I sit wrapped in a towel while the boys splash in the baby pool. We are waiting for the end of adult swim so Sam can return to the things he is trying to learn: jumping into the water, getting his face wet, remembering to keep his mouth closed — all things he insists on doing without his life vest since there are others here, boys from his class, who are already master swimmers. It is new to see Sam so self-conscious, so aware of these types of things.
I watch his smile stretch now as he notices, just moments after I have, two identical little boys. Twins like me and John! he shouts. I nod to their mother, who is on the other side. They are four and dressed in the same navy blue swim trunks and splash guards. I glance over at John — he is doing finger puppets and flicking them up in the air while yelling to the sky, Elmo, hello! Hello Elmo! Elmo has been going everywhere with us lately.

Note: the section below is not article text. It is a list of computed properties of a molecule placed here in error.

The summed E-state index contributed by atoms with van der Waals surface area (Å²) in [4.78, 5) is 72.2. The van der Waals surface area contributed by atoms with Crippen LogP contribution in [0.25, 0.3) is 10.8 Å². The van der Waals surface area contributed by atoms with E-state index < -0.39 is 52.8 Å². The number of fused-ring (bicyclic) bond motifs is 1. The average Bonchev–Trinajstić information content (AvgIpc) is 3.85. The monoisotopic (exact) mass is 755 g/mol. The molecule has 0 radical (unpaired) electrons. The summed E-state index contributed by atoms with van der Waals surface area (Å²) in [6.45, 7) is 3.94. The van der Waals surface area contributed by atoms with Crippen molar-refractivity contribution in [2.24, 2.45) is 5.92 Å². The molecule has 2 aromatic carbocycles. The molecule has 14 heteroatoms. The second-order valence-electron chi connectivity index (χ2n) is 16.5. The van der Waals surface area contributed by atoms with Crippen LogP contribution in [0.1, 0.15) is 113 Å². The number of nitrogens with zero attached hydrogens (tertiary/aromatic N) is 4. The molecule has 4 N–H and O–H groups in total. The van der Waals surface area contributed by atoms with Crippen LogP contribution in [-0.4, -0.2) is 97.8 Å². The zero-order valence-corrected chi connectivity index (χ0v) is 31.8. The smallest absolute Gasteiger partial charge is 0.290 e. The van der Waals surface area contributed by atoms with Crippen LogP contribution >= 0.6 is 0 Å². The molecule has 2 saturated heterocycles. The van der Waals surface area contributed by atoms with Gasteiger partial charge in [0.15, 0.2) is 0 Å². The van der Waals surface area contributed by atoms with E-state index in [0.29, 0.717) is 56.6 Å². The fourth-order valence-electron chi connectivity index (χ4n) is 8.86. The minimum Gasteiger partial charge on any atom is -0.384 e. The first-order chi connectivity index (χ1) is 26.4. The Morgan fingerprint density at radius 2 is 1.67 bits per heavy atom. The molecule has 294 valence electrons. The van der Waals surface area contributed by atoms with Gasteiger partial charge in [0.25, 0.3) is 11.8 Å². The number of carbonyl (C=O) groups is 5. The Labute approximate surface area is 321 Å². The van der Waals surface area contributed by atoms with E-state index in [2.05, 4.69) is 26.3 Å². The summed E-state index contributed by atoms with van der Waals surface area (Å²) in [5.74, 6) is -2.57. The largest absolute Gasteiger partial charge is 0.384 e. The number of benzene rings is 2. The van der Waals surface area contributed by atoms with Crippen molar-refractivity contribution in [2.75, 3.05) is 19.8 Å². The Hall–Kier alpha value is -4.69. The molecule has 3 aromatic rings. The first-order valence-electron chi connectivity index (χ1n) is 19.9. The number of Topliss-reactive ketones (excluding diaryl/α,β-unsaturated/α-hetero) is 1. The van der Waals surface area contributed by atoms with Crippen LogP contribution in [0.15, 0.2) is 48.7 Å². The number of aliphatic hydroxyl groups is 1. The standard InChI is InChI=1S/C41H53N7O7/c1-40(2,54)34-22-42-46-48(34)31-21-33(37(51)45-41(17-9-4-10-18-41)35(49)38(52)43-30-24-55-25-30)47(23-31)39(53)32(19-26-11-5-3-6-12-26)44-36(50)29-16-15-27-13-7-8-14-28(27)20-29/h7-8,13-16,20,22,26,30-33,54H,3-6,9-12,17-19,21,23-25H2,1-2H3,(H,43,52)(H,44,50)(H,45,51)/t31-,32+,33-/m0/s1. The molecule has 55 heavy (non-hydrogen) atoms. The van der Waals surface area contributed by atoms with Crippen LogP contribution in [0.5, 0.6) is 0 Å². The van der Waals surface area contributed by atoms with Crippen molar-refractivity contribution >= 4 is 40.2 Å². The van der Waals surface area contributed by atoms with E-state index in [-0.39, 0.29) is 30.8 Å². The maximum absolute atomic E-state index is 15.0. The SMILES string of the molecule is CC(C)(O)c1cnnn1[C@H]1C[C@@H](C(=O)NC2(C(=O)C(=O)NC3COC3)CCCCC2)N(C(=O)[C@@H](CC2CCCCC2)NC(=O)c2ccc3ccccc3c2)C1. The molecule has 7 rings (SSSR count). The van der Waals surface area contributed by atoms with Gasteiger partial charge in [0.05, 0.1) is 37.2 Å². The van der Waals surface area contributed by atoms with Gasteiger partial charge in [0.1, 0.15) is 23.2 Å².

My gaze is drawn back to the twins in the water, Sam now between them. He is amazed at their size, their animated gestures and words — so am I, for that matter. I feel a twinge of what might have been, if only…if only…quickly followed by a stab of guilt that I would change anything, anything at all. But to see John talk like that to his brother…?
Sometimes it is hard, harder than anything I ever imagined.